|Published:||Feb 02, 2011 6:17 PM EST|
|Updated:||Feb 02, 2011 3:17 PM EST|
CAIRO (AP) - Thousands of Egyptians gathered in an upscale Cairo boulevard Wednesday to cheer on President Hosni Mubarak in their first mass counter-demonstration after more than a week of calls for him to resign.
Many praised Mubarak for keeping the country at peace after a series of wars with Israel. Others said they felt personally humiliated by anti-Mubarak demonstrators jeering a man they saw as a symbol of the nation.
The mood was angry and defiant but the protest was mostly peaceful, in contrast to the scene in Cairo's main square, where hundreds of young pro-government supporters attacked crowds of thousands demanding his ouster.
The demonstration of the pro-Mubarak supporters was mostly peaceful, in contrast to the scene in Cairo's main square, where hundreds of young pro-government supporters are attacking anti-government crowds
On the boulevard in the middle-class, heavily commercial neighborhood of Mohandiseen, men in designer sunglasses and women with expensive hairdos joined government employees, including a few dozen nurses in white dresses and stockings who jumped and chanted, "We love you Mubarak!" Younger men carried portraits of Mubarak and shouted in support. Children painted their faces with the black, white and red colors of the Egyptian flag.
Pro-Mubarak protesters also gathered in other middle-class Cairo neighborhoods and the Nile Delta town of Luxor.
"We have been a stable country since the days of the Pharoahs. These demonstrators want to turn us into Somalia: poor and at war with itself," cried Samir Hamid, a 58-year-old war veteran who said his age made him remember life before Mubarak took power nearly 30 years ago. He said he recalled struggling to find bread in the pre-Mubarak years, and the wailing of Egyptian women who lost their sons in wars against Israel.
In dozens of interviews, pro-Mubarak demonstrators expressed fears of chaos and violence engulfing the country. They said they feared for Egypt's plummeting currency and the shortages of food and gasoline gripping the country's major cities. They identified themselves as middle- and working-class people whose lives had improved under Mubarak. Many of them said they were victims of looters who had smashed up their shops and stolen their wares. They blamed the protesters for the violence.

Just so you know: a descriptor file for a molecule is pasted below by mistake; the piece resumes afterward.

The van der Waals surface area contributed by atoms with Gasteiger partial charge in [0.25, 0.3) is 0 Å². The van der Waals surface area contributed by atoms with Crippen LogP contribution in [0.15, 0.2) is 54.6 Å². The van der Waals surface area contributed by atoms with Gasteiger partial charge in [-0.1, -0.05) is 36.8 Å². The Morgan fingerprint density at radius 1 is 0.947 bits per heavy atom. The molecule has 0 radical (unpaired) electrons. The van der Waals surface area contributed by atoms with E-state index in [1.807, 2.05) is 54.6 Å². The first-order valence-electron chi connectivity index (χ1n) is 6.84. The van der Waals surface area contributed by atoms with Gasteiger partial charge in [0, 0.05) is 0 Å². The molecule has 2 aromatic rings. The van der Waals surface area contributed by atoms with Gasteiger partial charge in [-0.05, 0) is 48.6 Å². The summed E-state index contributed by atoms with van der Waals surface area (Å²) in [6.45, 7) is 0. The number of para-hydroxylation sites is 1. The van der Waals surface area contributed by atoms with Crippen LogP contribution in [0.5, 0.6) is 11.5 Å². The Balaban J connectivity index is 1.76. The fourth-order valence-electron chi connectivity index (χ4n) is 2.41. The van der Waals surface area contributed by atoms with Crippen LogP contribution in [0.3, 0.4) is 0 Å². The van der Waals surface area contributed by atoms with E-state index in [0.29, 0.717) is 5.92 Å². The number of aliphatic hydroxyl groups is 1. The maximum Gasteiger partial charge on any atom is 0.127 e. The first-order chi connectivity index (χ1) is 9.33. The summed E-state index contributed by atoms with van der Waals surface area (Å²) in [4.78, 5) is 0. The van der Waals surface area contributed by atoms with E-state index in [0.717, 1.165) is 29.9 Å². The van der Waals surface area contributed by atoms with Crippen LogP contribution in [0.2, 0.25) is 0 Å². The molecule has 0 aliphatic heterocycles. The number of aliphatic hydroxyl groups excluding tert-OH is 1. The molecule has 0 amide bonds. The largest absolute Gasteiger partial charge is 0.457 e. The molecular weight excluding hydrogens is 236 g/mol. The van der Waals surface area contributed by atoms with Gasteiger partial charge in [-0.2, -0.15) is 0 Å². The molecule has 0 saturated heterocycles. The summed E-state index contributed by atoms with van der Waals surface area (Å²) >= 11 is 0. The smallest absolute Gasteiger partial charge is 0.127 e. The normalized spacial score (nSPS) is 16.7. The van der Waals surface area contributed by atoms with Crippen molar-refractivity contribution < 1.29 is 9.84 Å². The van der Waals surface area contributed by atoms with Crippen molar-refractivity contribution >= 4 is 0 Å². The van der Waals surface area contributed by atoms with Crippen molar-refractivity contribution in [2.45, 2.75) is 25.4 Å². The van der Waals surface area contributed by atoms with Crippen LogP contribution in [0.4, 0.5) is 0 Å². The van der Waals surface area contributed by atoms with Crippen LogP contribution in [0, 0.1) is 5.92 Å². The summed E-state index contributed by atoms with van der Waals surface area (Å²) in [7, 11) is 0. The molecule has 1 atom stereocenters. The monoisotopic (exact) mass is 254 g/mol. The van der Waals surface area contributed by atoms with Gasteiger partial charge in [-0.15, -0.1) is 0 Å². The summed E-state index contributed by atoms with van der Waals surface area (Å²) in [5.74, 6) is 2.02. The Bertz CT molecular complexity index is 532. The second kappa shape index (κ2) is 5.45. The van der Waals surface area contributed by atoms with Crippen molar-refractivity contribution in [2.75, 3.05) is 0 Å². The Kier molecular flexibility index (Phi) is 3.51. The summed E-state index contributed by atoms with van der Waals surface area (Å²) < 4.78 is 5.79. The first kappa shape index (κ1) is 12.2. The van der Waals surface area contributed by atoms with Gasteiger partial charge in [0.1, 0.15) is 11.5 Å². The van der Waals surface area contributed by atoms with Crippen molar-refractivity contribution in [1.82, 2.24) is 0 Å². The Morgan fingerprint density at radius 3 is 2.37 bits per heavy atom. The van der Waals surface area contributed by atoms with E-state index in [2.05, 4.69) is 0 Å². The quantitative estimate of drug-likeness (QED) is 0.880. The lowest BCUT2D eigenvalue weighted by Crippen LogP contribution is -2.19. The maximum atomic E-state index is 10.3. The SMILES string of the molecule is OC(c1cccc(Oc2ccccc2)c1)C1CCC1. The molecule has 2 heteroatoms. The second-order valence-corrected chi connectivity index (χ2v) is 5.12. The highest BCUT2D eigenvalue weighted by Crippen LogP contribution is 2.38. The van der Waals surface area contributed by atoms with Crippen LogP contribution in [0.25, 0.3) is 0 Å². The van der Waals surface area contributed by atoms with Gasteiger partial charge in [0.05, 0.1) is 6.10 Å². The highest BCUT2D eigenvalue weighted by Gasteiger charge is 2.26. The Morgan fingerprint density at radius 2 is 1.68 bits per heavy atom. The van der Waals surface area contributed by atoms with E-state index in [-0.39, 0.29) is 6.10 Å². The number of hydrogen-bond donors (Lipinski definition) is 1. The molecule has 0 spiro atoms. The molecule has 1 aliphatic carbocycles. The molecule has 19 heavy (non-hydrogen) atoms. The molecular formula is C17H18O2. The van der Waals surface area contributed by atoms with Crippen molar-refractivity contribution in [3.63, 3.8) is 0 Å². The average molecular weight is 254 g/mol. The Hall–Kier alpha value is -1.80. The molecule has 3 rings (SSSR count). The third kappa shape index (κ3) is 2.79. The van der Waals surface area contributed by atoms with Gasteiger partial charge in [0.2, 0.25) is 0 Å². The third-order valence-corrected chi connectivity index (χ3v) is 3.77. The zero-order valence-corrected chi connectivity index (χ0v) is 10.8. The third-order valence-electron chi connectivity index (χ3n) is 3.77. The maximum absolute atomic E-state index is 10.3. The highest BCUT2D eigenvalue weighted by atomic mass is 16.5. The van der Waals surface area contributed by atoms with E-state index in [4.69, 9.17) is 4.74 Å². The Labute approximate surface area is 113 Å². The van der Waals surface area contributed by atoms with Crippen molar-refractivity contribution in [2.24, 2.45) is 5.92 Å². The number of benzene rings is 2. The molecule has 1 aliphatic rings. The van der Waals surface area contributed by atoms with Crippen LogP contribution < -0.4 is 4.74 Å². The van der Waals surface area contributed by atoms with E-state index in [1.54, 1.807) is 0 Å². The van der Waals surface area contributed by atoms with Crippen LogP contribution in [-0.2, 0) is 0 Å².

"Those youth in the square must go home," said 30-year-old butcher Ahmad Khalil. "Women in our homes are scared. We need peace," he said.
Many said they did not necessarily support the Egyptian president, but said the anti-Mubarak demonstrators should have been satisfied by his Tuesday night pledge to step down from power in seven months, after the country holds elections.
"It's not like Mubarak can rub Aladdin's lamp and pull out a gene who will fix everything," said Fatima al-Shal, 41, waving her hands that were bedecked with two heavily jeweled diamond rings. "We have to give them time to peacefully change power."
Many said they felt personally humiliated by the jeers of anti-Mubarak demonstrators for the Egyptian leader to leave the country. They called Egypt a deeply patriarchal society where the leader is seen as a father-like figure, and a symbol of the nation itself.
"I feel humiliated," said Mohammed Hussein, a 31-year-old factory worker. "He is the symbol of our country. When he is insulted, I am insulted."
(Copyright 2011 by The Associated Press. All Rights Reserved.)
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